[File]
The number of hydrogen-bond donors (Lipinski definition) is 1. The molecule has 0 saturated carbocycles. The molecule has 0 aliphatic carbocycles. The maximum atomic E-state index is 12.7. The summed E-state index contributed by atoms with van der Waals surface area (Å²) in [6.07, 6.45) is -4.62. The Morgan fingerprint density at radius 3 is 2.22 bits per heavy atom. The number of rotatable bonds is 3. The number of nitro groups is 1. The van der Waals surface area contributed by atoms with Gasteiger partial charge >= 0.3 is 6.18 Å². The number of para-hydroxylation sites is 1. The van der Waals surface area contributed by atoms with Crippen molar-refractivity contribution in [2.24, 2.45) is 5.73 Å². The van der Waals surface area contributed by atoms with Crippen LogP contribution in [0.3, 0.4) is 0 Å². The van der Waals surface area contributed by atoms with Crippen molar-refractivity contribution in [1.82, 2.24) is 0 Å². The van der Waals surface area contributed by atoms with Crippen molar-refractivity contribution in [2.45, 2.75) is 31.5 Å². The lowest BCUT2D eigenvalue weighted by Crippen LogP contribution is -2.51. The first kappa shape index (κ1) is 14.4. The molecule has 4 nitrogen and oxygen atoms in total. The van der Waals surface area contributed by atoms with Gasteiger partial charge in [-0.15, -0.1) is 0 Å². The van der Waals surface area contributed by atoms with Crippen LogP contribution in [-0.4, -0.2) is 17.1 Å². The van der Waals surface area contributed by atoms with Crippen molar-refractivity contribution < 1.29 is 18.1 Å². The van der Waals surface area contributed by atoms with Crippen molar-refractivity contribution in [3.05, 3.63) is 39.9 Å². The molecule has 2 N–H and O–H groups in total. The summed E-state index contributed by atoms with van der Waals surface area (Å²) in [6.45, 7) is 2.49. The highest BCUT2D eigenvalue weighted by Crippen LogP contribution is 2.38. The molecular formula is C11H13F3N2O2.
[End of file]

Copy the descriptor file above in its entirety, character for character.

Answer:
The number of hydrogen-bond donors (Lipinski definition) is 1. The molecule has 0 saturated carbocycles. The molecule has 0 aliphatic carbocycles. The maximum atomic E-state index is 12.7. The summed E-state index contributed by atoms with van der Waals surface area (Å²) in [6.07, 6.45) is -4.62. The Morgan fingerprint density at radius 3 is 2.22 bits per heavy atom. The number of rotatable bonds is 3. The number of nitro groups is 1. The van der Waals surface area contributed by atoms with Gasteiger partial charge >= 0.3 is 6.18 Å². The number of para-hydroxylation sites is 1. The van der Waals surface area contributed by atoms with Crippen molar-refractivity contribution in [2.24, 2.45) is 5.73 Å². The van der Waals surface area contributed by atoms with Crippen LogP contribution in [0.3, 0.4) is 0 Å². The van der Waals surface area contributed by atoms with Crippen molar-refractivity contribution in [1.82, 2.24) is 0 Å². The van der Waals surface area contributed by atoms with Crippen molar-refractivity contribution in [2.45, 2.75) is 31.5 Å². The lowest BCUT2D eigenvalue weighted by Crippen LogP contribution is -2.51. The first kappa shape index (κ1) is 14.4. The molecule has 4 nitrogen and oxygen atoms in total. The van der Waals surface area contributed by atoms with Gasteiger partial charge in [-0.15, -0.1) is 0 Å². The van der Waals surface area contributed by atoms with Crippen LogP contribution in [-0.4, -0.2) is 17.1 Å². The van der Waals surface area contributed by atoms with Crippen molar-refractivity contribution < 1.29 is 18.1 Å². The van der Waals surface area contributed by atoms with Crippen molar-refractivity contribution in [3.05, 3.63) is 39.9 Å². The molecule has 2 N–H and O–H groups in total. The summed E-state index contributed by atoms with van der Waals surface area (Å²) in [6.45, 7) is 2.49. The highest BCUT2D eigenvalue weighted by Crippen LogP contribution is 2.38. The molecular formula is C11H13F3N2O2.